Monday, July 14, 2014

Just Like the Silent Movies

It's not just the fishing that draws me to the river but also the sights and sounds that I encounter on each of my journeys. I leave the cell phone at home now and only, on occasion, do I take my camera with me. I would much rather pay attention to what I see and hear rather than to be distracted by the, "Hey, where is my camera? Can I get a picture of this?" A mental image requires one to pay attention to the details of the sight as it is unfolding; to file it away only to conjure it up during those inane faculty meetings and the like.

Yesterday was no exception.

I was meandering along a path on an island on the Farmington River early yesterday morning. The sun had not quite broken through the clouds. The ground and rocks upon which I trod were still wet from a brief shower from the day before. I was picking my way through the trees when I glanced along at the river as I paralleled its journey. Up above were some riffles and pocket water that I swear I will get back to and fish. And as I continued to watch and make plans for my future excursion to the river I saw some movement in the water. The branches and leaves were all fighting for the same view as I so I had to peek through a small opening that yielded a surprise.

A very large doe was crossing the river just at the head of the riffles. Heck, I figured if she could cross there then I certainly could also make the cross as well. Then I noticed that something was hot on her heels. 

She had a fawn with her. The little guy was bound and determined to keep up with mom. Her fawn didn't tumble nor did it hesitate. I would have to say that I was even a bit jealous of how easily it crossed. And even after a brief swim through some water that was a bit too deep it did catch up. The two of them walked a few more steps and then stopped as they headed to the same river bank that I was on.

I thought she was staring in my direction and that she had detected my curious eyes. I held fast and didn't move because I did not want to startle either one of them back into the water.

But as I took in the scene before me I noticed she wasn't even looking in my direction. She was looking back at where they had come from.

All of this was unfolding while I was listening to the tranquil song of some orioles that were near. Off in the distance I could hear the boisterous noise of some crows. It was obvious that they were miffed about something. Then there was the sound of the water as it gently coursed over the moss covered stones in the riffle. And I was reminded of a silent movie.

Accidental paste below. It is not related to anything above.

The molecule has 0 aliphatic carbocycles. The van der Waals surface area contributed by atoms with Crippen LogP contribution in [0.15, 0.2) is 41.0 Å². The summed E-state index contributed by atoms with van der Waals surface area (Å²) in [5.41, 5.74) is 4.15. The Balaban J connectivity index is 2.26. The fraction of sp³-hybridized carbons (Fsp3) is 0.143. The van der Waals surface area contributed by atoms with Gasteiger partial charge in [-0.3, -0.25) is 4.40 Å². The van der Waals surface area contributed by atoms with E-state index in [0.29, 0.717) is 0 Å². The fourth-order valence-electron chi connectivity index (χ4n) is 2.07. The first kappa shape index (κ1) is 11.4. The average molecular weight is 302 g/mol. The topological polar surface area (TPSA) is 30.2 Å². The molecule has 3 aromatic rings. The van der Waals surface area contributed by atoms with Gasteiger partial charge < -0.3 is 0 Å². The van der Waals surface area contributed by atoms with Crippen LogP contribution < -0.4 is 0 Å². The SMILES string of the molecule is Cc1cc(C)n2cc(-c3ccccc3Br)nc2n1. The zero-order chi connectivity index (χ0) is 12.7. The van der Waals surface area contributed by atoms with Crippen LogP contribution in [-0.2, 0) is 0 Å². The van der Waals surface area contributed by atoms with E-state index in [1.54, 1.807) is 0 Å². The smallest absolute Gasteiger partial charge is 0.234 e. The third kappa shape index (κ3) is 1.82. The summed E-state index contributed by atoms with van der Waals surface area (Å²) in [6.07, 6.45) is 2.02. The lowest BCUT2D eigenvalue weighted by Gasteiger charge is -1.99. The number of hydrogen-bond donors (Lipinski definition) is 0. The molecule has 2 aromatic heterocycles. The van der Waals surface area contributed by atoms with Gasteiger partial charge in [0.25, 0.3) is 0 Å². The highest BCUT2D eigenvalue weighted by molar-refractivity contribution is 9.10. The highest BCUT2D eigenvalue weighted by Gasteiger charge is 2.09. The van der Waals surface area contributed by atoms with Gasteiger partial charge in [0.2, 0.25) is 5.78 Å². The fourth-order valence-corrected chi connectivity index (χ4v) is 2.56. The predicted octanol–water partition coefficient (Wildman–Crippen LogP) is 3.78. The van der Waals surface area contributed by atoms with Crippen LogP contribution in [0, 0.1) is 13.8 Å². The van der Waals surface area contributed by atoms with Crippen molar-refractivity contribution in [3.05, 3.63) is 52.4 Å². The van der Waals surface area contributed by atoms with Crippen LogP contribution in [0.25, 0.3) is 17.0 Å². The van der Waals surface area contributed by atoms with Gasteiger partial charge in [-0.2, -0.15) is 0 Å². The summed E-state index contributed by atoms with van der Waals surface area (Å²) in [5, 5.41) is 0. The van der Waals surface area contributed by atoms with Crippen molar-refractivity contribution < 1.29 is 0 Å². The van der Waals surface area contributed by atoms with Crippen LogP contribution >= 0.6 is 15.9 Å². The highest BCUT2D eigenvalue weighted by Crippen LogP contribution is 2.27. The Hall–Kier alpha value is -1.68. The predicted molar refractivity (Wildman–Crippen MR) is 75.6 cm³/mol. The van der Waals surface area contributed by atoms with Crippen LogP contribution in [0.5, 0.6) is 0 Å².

And just like a silent movie has a pit orchestra that plays along as the scenes unfold, the doe and fawn moved through the water without a sound; the birds and riffles accompanying her movement along with her two fawns.

Yes, she had a second one and that is what she was looking back for. The second fawn that was just a bit tinier than the first and had a splay of spots that reminded me of miniature spot lights. This little guy was a bit more hesitant. He did not venture out into the water with the same abandon as the first one did. This one was clearly more tentative with the path that the doe had taken. The water level was even deeper for this little guy but he did eventually make it across. 

The doe waited a bit and then bounded up the river bank and into the woods. I lost sight of her in the thick underbrush ahead of me. As I started back on my walk along the path I made every attempt to remain as quiet as possible. It was my plan to get ahead of them and then turn around to see where they went.

I rounded a corner and hunched down and waited. Sure enough.

Momma approached the path I had just walked up. She was about 10' from me and stopped. She had spotted me. Immediately her ears started flicking back and forth and she stomped her right foreleg. I stayed still while she looked at me with those Betty Grable eyes of hers. Deep, dark brown eyes that were wide open with worry. 

I even held my breath in hopes of not scaring her away from her destination and watched her back with the same intent she had on me. Slowly I could see her relax and put her head down. Slowly she continued on across the island on some path that only she could see. She leapt over a fallen tree with all the grace you could imagine. The bigger of the fawns followed and performed the same graceful leap on a miniature scale. I waited to see what the smaller fawn would do. Sure enough, the smaller one took some quick steps bounded over the tree and off the three of them continued through the woods. 

And all of this without a sound from them. 

Not one twig crunching. No leaves brushed. 

Silence. Just like the silent movies.